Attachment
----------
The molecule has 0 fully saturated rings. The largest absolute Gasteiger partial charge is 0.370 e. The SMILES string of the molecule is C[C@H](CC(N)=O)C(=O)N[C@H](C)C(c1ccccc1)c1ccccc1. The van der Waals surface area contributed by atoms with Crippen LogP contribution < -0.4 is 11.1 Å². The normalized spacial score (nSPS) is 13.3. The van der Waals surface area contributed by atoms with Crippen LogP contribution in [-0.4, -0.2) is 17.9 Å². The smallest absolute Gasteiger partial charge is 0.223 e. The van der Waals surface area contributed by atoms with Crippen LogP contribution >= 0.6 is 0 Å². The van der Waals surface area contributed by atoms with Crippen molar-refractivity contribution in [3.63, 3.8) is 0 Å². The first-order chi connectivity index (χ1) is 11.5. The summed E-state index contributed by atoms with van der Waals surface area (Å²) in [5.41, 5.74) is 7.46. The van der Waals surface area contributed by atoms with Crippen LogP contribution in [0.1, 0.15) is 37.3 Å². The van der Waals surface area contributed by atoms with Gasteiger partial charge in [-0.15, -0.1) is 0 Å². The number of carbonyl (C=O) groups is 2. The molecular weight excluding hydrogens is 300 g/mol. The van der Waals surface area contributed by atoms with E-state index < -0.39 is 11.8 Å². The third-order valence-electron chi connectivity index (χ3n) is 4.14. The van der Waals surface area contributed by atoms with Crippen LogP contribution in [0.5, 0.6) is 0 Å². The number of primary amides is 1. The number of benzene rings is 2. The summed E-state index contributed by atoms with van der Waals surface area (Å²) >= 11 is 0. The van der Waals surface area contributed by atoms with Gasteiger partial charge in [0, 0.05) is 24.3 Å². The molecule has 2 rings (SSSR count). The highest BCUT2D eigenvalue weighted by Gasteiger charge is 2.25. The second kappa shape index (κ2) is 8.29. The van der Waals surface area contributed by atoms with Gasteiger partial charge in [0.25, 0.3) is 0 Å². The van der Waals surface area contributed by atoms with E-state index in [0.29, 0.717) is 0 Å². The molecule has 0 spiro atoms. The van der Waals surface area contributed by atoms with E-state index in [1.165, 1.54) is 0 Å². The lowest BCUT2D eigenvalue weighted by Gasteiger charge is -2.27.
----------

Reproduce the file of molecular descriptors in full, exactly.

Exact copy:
The molecule has 0 fully saturated rings. The largest absolute Gasteiger partial charge is 0.370 e. The SMILES string of the molecule is C[C@H](CC(N)=O)C(=O)N[C@H](C)C(c1ccccc1)c1ccccc1. The van der Waals surface area contributed by atoms with Crippen LogP contribution < -0.4 is 11.1 Å². The normalized spacial score (nSPS) is 13.3. The van der Waals surface area contributed by atoms with Crippen LogP contribution in [-0.4, -0.2) is 17.9 Å². The smallest absolute Gasteiger partial charge is 0.223 e. The van der Waals surface area contributed by atoms with Crippen LogP contribution >= 0.6 is 0 Å². The van der Waals surface area contributed by atoms with Crippen molar-refractivity contribution in [3.63, 3.8) is 0 Å². The first-order chi connectivity index (χ1) is 11.5. The summed E-state index contributed by atoms with van der Waals surface area (Å²) in [5.41, 5.74) is 7.46. The van der Waals surface area contributed by atoms with Crippen LogP contribution in [0.1, 0.15) is 37.3 Å². The van der Waals surface area contributed by atoms with Gasteiger partial charge in [-0.15, -0.1) is 0 Å². The number of carbonyl (C=O) groups is 2. The molecular weight excluding hydrogens is 300 g/mol. The van der Waals surface area contributed by atoms with E-state index < -0.39 is 11.8 Å². The third-order valence-electron chi connectivity index (χ3n) is 4.14. The van der Waals surface area contributed by atoms with Crippen LogP contribution in [0.5, 0.6) is 0 Å². The number of primary amides is 1. The number of benzene rings is 2. The summed E-state index contributed by atoms with van der Waals surface area (Å²) >= 11 is 0. The van der Waals surface area contributed by atoms with Gasteiger partial charge in [0, 0.05) is 24.3 Å². The molecule has 2 rings (SSSR count). The highest BCUT2D eigenvalue weighted by Gasteiger charge is 2.25. The second kappa shape index (κ2) is 8.29. The van der Waals surface area contributed by atoms with Gasteiger partial charge in [0.25, 0.3) is 0 Å². The van der Waals surface area contributed by atoms with E-state index in [0.29, 0.717) is 0 Å². The molecule has 0 spiro atoms. The van der Waals surface area contributed by atoms with E-state index in [1.165, 1.54) is 0 Å². The lowest BCUT2D eigenvalue weighted by Gasteiger charge is -2.27.